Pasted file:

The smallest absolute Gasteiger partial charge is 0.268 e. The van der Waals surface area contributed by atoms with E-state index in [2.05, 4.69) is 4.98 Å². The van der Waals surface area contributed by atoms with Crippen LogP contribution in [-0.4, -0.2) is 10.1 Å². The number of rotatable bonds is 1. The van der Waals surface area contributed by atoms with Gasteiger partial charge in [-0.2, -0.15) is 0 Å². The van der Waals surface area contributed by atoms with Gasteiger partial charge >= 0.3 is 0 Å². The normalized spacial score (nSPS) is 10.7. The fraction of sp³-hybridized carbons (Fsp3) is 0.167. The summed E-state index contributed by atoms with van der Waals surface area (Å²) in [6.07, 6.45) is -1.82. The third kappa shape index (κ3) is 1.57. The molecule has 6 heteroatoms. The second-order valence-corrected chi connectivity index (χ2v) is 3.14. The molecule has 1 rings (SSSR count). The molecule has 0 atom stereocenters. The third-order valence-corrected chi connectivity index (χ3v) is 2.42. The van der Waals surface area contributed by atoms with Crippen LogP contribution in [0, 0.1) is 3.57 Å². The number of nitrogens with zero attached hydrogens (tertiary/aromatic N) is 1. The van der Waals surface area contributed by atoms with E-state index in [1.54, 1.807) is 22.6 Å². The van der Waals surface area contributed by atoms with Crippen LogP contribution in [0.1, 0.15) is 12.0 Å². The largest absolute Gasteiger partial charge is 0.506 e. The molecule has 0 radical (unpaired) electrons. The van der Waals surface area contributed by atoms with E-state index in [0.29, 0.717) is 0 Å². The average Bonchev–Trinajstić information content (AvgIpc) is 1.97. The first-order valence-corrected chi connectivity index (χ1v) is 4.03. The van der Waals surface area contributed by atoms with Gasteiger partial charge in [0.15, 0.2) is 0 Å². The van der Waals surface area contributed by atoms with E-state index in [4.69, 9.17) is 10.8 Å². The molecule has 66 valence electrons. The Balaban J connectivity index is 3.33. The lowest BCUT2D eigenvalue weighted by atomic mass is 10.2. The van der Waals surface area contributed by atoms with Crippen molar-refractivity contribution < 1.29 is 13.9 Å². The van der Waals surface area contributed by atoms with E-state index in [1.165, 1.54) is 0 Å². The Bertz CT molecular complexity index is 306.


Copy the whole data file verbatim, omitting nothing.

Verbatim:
The smallest absolute Gasteiger partial charge is 0.268 e. The van der Waals surface area contributed by atoms with E-state index in [2.05, 4.69) is 4.98 Å². The van der Waals surface area contributed by atoms with Crippen LogP contribution in [-0.4, -0.2) is 10.1 Å². The number of rotatable bonds is 1. The van der Waals surface area contributed by atoms with Gasteiger partial charge in [-0.2, -0.15) is 0 Å². The van der Waals surface area contributed by atoms with Gasteiger partial charge >= 0.3 is 0 Å². The normalized spacial score (nSPS) is 10.7. The fraction of sp³-hybridized carbons (Fsp3) is 0.167. The summed E-state index contributed by atoms with van der Waals surface area (Å²) in [6.07, 6.45) is -1.82. The third kappa shape index (κ3) is 1.57. The molecule has 6 heteroatoms. The second-order valence-corrected chi connectivity index (χ2v) is 3.14. The molecule has 1 rings (SSSR count). The molecule has 0 atom stereocenters. The third-order valence-corrected chi connectivity index (χ3v) is 2.42. The van der Waals surface area contributed by atoms with Crippen LogP contribution in [0, 0.1) is 3.57 Å². The number of nitrogens with zero attached hydrogens (tertiary/aromatic N) is 1. The van der Waals surface area contributed by atoms with E-state index in [1.54, 1.807) is 22.6 Å². The van der Waals surface area contributed by atoms with Crippen LogP contribution in [0.1, 0.15) is 12.0 Å². The largest absolute Gasteiger partial charge is 0.506 e. The molecule has 0 radical (unpaired) electrons. The van der Waals surface area contributed by atoms with E-state index in [0.29, 0.717) is 0 Å². The average Bonchev–Trinajstić information content (AvgIpc) is 1.97. The first-order valence-corrected chi connectivity index (χ1v) is 4.03. The van der Waals surface area contributed by atoms with Gasteiger partial charge in [0.15, 0.2) is 0 Å². The van der Waals surface area contributed by atoms with E-state index in [4.69, 9.17) is 10.8 Å². The molecule has 66 valence electrons. The Balaban J connectivity index is 3.33. The lowest BCUT2D eigenvalue weighted by atomic mass is 10.2. The van der Waals surface area contributed by atoms with Crippen molar-refractivity contribution < 1.29 is 13.9 Å². The van der Waals surface area contributed by atoms with E-state index in [1.165, 1.54) is 0 Å². The Bertz CT molecular complexity index is 306.